Jay Beagle is a fringe NHL player (despite his last coach's willingness to have him center the League's top goal-scorer and his previous coach's willingness to play him more in close games than the aforementioned scoring dynamo). His Corsi-For percentage was downright woeful whether he skated on the top line (45.2% with Ovechkin and Marcus Johansson), the third line (36.9% with Jason Chimera and Joel Ward) or the fourth line (43.2% with Aaron Volpatti and Tom Wilson), and no Cap forward had a worse Goals-For percentage. Heck, in 2013-14 he wasn't even used much on the (abysmal) penalty kill, and you know how I feel about veteran fourth-liners who don't play special teams.
Oh wow, a chance to be self-indulgent. Don't mind if I do...
Personally, one of my favorite pieces was "When Everything Changed... And If It Needed To," which looked at the beginning of the end for Bruce Boudreau's Caps (I thought we did a good job of being analytical but also accessible in that one, which is something we're always aiming for).
But if you want X's and O's, our Chalk Talk hub has a ton of great stuff in it. If you're looking for debate, we've done a lot of fun Two Dudes posts, and if you want discussions, our Roundtables and Caps Questions. Pick a section and you're likely to find good stuff that's still worth reading (if someone put out a coffee table book of Rink posts, I'd buy it). I could go on, but one last recommendation would be our Best of 2013 post, which highlights, well, exactly what you'd think it would.
What do you guys think? Anything in particular stand out?
@JapersRink Which line do you think we'll see more of: 90-19-8 or 92-19-8? Kuzya on top line w Ovi & Backstrom could be deadly offensively— Bryan Adams (@Bryan_Adams06) July 22, 2014
Probably the former. I'm not sold on Johansson as the wing on the top line opposite Ovechkin (I'm going to keep pushing Eric Fehr for a shot at that gig), but putting Evgeny Kuznetsov there for prolonged periods of time is going to leave a serious skill deficit on the other three lines and would probably drive Barry Trotz insane due to the two Russian wingers' collective defensive deficiencies.
@JapersRink Who do you think will be the Caps second highest paid player in 2016-17?— leacha (@leacha) July 22, 2014
In other words, will someone be making more than Backstrom's $6.7 million? Of players currently on the roster, the only guy who realistically could would be Mike Green, and that would take some maneuvering (not to mention a pretty big 2014-15 season... a problem we'd all gladly see the Caps have to deal with).
Given where the cap is going and the Caps' own internal salary structure, I'd say that if there's anyone on the team making more than Backstrom in 2016-17, it'll be a second center, a 1B to Nick's 1A. Say, if the Caps were to make a move for Joe Thornton, he's due to make a cool $50,000 more than Backstrom in 2016-17...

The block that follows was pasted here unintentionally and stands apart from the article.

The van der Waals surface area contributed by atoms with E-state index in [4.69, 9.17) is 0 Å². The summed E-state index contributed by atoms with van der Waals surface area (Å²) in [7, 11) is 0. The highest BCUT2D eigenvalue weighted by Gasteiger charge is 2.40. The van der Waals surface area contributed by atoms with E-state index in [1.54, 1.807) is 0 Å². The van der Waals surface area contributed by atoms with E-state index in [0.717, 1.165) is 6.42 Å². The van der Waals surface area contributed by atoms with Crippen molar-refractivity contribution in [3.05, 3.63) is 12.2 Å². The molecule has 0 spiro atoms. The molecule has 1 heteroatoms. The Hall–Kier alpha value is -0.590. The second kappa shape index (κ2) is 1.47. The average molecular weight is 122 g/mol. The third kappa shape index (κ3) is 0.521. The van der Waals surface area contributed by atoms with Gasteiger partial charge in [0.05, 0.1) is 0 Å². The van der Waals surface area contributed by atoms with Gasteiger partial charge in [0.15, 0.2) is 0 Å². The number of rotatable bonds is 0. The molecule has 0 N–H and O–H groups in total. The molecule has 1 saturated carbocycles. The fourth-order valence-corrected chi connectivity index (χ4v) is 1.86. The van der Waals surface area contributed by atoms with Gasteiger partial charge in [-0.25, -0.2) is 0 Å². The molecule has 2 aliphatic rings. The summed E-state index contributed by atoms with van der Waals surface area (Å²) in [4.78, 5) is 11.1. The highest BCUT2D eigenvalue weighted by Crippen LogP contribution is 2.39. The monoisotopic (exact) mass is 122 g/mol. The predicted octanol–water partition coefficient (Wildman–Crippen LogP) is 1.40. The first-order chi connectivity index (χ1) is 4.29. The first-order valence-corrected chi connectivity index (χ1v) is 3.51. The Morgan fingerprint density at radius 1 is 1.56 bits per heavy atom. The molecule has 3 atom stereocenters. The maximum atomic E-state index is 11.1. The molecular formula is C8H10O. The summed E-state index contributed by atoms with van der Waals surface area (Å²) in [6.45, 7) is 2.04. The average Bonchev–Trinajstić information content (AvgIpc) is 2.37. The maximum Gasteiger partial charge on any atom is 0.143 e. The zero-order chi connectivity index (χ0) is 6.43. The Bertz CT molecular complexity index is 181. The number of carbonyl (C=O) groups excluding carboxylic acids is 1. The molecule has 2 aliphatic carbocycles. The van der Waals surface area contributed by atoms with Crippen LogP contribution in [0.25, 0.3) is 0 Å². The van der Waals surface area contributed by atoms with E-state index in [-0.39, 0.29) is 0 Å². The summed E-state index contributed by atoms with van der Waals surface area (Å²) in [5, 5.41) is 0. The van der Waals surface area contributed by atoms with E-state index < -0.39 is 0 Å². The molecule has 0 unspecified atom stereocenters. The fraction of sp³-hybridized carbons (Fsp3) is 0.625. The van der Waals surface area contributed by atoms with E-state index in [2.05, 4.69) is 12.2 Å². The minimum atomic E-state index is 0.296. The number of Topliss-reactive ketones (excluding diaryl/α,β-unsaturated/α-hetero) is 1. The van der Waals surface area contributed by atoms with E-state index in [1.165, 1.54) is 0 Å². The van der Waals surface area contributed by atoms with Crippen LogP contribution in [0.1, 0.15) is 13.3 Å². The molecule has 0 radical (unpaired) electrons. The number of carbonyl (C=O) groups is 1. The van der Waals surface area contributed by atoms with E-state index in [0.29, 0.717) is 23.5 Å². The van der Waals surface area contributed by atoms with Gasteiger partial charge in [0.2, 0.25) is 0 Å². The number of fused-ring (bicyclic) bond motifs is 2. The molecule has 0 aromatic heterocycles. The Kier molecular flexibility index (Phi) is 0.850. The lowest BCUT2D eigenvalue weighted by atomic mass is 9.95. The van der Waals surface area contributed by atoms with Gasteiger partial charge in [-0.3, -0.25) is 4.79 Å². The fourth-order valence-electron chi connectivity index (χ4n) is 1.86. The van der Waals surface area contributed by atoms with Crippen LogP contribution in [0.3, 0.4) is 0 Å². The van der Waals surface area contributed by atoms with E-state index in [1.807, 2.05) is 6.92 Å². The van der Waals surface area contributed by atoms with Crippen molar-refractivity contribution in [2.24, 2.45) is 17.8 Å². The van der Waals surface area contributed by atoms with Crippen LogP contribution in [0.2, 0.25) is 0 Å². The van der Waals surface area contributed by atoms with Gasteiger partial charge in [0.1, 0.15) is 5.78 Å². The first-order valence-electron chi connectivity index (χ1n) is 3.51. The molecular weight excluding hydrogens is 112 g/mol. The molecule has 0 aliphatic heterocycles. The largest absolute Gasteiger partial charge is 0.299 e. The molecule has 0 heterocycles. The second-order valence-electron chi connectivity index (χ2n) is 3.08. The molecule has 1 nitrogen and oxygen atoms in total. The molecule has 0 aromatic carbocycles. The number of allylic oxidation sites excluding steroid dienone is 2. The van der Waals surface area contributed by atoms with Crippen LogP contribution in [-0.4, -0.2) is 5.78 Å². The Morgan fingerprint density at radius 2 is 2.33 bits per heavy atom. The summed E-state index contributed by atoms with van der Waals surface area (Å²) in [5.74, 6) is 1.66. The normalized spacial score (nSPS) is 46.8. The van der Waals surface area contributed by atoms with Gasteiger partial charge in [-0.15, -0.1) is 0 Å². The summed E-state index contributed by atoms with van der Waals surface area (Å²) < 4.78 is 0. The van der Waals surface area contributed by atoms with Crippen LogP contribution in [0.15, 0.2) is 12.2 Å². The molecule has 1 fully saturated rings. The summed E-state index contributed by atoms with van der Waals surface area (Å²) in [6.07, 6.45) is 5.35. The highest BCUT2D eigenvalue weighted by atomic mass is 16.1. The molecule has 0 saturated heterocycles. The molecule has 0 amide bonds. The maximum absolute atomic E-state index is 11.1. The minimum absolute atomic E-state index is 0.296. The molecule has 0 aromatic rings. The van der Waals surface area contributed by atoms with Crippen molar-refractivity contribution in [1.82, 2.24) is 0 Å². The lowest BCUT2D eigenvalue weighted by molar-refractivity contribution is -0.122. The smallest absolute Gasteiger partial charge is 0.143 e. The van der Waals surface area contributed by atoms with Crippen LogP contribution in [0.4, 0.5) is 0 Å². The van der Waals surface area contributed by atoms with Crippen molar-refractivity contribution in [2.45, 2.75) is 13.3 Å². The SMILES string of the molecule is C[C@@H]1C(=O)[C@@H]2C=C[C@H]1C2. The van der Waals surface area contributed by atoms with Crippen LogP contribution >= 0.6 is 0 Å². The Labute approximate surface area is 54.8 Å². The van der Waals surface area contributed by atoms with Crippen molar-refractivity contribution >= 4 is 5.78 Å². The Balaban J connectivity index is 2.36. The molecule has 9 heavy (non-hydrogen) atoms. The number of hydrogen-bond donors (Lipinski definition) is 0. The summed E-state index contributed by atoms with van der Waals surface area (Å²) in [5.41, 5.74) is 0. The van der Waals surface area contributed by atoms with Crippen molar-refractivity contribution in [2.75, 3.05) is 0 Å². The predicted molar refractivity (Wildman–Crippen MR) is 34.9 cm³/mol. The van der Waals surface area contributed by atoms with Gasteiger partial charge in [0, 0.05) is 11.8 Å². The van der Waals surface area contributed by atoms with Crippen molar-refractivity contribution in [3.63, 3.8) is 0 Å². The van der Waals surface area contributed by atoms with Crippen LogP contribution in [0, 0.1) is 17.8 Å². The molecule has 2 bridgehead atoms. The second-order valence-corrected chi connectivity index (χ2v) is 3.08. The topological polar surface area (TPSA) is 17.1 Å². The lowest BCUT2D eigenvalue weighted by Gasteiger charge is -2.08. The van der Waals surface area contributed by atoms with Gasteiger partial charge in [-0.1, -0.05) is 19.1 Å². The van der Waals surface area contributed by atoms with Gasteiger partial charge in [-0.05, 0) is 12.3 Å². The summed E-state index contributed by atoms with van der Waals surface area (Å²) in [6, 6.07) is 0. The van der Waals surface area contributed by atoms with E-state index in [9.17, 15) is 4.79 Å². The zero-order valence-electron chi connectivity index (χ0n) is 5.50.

Lawyers, probably. Feel free to bet the house on Nationals Park.
@JapersRink Was Ovi ever considered a good defensive fwd? I noticed he's finished top 30 in Selke 2x ahead of some respected 2way Fwds.— Jeffrey McDavid (@DCsportsFan85_) July 22, 2014
Yes! Back in 2004, Central Scouting noted that Ovechkin "doesn't forget to get back on defense."
Okay, that's the best I can do. But what you've noticed is how silly Selke voting can be because the voters lean on plus-minus like a drunk on a lamppost - using it for support, despite the fact that it's not particularly illuminating at all (to paraphrase Brian Burke).
In Ovechkin's case, he finished 29th in Selke voting in 2007-08 and 28th in 2009-10 while finishing fifth and first, respectively, in plus-minus among forwards in those two years. Last year, of course, his plus-minus was terrible. Was he playing dramatically less or worse defense in 2013-14 than in his two "Selke" years? I tend to doubt it. More likely, the Caps just had the puck more back then and it went in the other team's net more often. So Ovi was worth a few Selke nods as the League's top defensive forward when things were going his way, and worthy of derision when they weren't. As is almost always the case, the reality is somewhere in between.
If you've got something on your mind, go ahead and ask it here on the site, on Twitter (use #JapersMailbag), via email or on Facebook, and we'll try to get to them. As always, there are always a lot of question marks around this team... so let's talk about as many of them as we can.